iCloud has had the occasional service issue, but its latest problem appears to be highly... specific. Actor and author Rachel True claims iCloud has effectively locked her out of her account due to the way her last name was written. Reportedly, her Mac thought lower-case "true" was a Boolean (true or false) flag, leading the iCloud software on the computer to seize up. The problem has persisted for over six months, she said. True said she'd spent hours talking to customer service, and that Apple hadn't stopped charging her for service. She could switch to the free tier, although she'd also lose most of her online storage if she did.  We've asked Apple for comment. This is a rare flaw if it works as described. Even if you share the last name True (or False, for that matter), you'd have to type it a specific way to reproduce the problem. Still, it raises the question of how MacOS could mistake a name for a software flag in the first place. At least it doesn't appear to respond to direct commands — though you might want to get a name change if your surname is "rm rf," just to be on the safe side. Can get your coders to free my last name from icloud jail?Been locked out for 6+ months because of an uncapitalized t in TRUE, my surname but also a computer command.Now that I a layman have explained problem to you a giant computer company, could u [email protected] @AppleSupport https://t.co/TSEjUU1nXF — Rachel True (@RachelTrue) March 6, 2021

    Apple shall stop selling the iMac Pro

    If you were hoping to buy an iMac Pro for some serious work, you'd better act quickly. 9to5Mac reports (and Apple has confirmed to Engadget) that Apple is winding down sales of its all-in-one workstation. You can still buy one, but it's limited to the base 10-core Xeon configuration and only available "while supplies last." You'll have to be patient, too, as orders are taking three to four weeks as we write this. Apple told Engadget that most pro customers would likely be satisfied by the high-end 2020 iMac, which made SSDs standard and includes more recent graphics, up to 128GB of RAM and the option of a glare-reducing nano texture display finish. Customers who need more can always buy a Mac Pro tower, the company added. It's not clear if or when there will be a replacement, but we wouldn't count on it. The iMac Pro was introduced in late 2017 as an effective stopgap system while high-end customers waited for a redesigned Mac Pro. While Apple did bump up the base spec from an eight-core CPU to 10, it never updated the hardware beyond that — however much Intel's sluggish Xeon update schedule played a role, it was also evident Apple threw most of its weight behind the Mac Pro. This iMac was mostly useful for pro users who needed a relatively easy-to-transport machine for tasks like on-set photo and video editing. As it stands, the iMac Pro faced an uncertain future. Apple's transition to in-house silicon was bound to prompt a rethink of the company's pro system strategy. Rumors have swirled of future iMacs with up to 16 high-speed cores, not to mention a mini Mac Pro desktop. If true, there wouldn't be much point to a new iMac Pro when other systems could do the job at least as well. Don't mourn the iMac Pro too much, then, as its successors may be more than capable of filling the gap.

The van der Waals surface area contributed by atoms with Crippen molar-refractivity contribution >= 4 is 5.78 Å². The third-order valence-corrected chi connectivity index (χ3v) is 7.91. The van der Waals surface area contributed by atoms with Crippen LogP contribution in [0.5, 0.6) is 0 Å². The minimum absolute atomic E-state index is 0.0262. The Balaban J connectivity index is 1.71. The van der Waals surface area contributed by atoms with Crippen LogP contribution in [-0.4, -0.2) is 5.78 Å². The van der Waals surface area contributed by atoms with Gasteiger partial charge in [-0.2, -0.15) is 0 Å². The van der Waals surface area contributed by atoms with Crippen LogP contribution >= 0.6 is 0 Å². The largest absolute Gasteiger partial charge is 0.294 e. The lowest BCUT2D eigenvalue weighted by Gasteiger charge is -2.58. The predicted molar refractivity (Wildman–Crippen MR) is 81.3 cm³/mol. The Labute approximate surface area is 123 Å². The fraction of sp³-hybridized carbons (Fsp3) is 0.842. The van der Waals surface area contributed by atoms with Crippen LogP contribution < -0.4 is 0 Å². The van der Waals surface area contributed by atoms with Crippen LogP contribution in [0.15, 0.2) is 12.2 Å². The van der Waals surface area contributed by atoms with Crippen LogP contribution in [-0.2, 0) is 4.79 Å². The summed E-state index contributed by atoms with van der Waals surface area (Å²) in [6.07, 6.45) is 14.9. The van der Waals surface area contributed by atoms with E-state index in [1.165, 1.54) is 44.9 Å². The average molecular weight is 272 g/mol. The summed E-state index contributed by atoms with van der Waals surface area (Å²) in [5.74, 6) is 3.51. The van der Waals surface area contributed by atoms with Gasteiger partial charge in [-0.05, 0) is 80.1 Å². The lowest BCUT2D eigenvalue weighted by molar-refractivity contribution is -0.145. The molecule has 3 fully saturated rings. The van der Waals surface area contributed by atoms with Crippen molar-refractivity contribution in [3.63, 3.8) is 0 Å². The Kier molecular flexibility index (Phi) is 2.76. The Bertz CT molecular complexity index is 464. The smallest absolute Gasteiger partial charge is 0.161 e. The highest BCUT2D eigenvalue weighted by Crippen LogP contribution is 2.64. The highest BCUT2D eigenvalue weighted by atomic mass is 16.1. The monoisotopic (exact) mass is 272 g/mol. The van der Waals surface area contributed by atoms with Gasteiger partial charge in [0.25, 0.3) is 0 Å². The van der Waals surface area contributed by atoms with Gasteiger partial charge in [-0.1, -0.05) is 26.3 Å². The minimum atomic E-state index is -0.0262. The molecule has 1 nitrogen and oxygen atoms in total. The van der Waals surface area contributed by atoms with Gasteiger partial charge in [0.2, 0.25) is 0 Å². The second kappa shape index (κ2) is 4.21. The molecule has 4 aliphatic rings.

Apple promises to fix ultrawide monitor support on M1 Macs

    Edgar Alvarez/Engadget Life isn’t pleasant right now if you want to pair an M1 Mac with an ultrawide monitor, but help is on the way. Macworld and 9to5Mac have learned that Apple is promising a macOS update to fix a lack of supported resolutions on ultrawide and super-ultrawide monitors connected to M1-based Macs. Apple didn’t say when that fix might arrive, although it’s already testing macOS Big Sur 11.2 and could theoretically incorporate the fix then. One 9to5 reader discovered that a tool like Stéphane Madrau’s SwitchResX can serve as a workaround, although you clearly wouldn’t want to rely on a third-party app just to use your monitor as intended. The update is a reminder that Apple’s in-house processors are still new and have a few teething troubles, including with monitors — you can’t officially attach more than one external display to the new MacBooks. Limited ultrawide monitor support won’t be a dealbreaker for many people, but you might want to wait if you dream of viewing many apps side-by-side on your MacBook Air. In this article: Apple, M1, Mac, macOS, ultrawide, monitor, Software, MacBook Air, MacBook Pro, mac mini, gear All products recommended by Engadget are selected by our editorial team, independent of our parent company. Some of our stories include affiliate links. If you buy something through one of these links, we may earn an affiliate commission.